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How to minimize heating formation for an ibuprofen blend.

Federica Giatti, Compression Technologist at IMA Active
Fabriano Ferrini, Product Manager for tablet presses at IMA Active

1. Introduction

The challenge for tablet press producers is to design machines that can be at the same time cost/price effective for those customers producing standard product and highly customizable for special application. A change at design concept of these commodities machine is mandatory to be able to answer properly to these market requests. If it is true that exists a wide range of easy-tomanufacture products that permits to justify this expectation, there is a significant area of product’s recipe that are not optimized for industrial mass production, i.e. old formulation that have to satisfy current level of quality. There are also products with very restrictive physical properties that require specific customization on standard machine to be machinable, i.d thermosensitive products. This case study has the aim to verify the manufacturability of a Ibuprofen-based formulation, a well-known thermosensitive product while ensuring high output on an industrial double-side rotary tablet press.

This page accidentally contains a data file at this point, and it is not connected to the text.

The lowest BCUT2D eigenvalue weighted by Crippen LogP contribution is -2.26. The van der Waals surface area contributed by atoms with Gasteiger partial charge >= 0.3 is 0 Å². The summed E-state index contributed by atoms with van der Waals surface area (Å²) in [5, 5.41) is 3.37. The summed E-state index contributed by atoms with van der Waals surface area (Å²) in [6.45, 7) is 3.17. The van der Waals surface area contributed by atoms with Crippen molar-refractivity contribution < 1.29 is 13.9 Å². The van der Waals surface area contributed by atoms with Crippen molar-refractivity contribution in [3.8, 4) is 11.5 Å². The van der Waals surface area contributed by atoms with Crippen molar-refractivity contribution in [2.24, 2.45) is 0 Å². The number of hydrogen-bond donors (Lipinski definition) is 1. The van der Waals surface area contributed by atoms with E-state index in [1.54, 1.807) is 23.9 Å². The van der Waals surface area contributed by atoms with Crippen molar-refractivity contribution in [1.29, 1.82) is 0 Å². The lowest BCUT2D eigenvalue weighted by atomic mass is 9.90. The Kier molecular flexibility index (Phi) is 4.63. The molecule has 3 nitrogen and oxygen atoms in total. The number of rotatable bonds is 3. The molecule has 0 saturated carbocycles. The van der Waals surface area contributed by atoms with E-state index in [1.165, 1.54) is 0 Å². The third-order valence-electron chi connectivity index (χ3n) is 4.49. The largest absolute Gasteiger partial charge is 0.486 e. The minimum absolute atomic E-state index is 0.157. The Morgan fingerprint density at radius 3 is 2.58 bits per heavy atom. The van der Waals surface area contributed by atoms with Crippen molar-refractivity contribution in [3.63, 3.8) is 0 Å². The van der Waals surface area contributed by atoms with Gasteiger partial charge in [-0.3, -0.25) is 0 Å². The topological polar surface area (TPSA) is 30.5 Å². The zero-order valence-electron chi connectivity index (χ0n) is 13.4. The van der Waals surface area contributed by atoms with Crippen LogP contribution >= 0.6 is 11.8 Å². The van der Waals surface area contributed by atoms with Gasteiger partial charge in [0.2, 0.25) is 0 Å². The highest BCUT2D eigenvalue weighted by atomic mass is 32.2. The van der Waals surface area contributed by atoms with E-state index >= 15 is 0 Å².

The focus was the ability to reduce heating formation by the insertion of an air treatment unit (ATU) and process optimization.



2. Material and methods

Prexima 800 was assembled with Euro-D turret hosting 53 stations with Euro-D Ø 9 mm round biconvex punches.
Standard configurations was chosen in terms of feeding system and upper punch penetration. The test was conducted by simulating a standard production and measuring temperature in different equipment position over the time. Blend used were first a placebo, lactose and microcrystalline cellulose based, and secondly a real ibuprofen powder. 4 hours of continuous production have been performed: at the end the temperature decreasing was measured to verify technological choices and heat control.


3. Results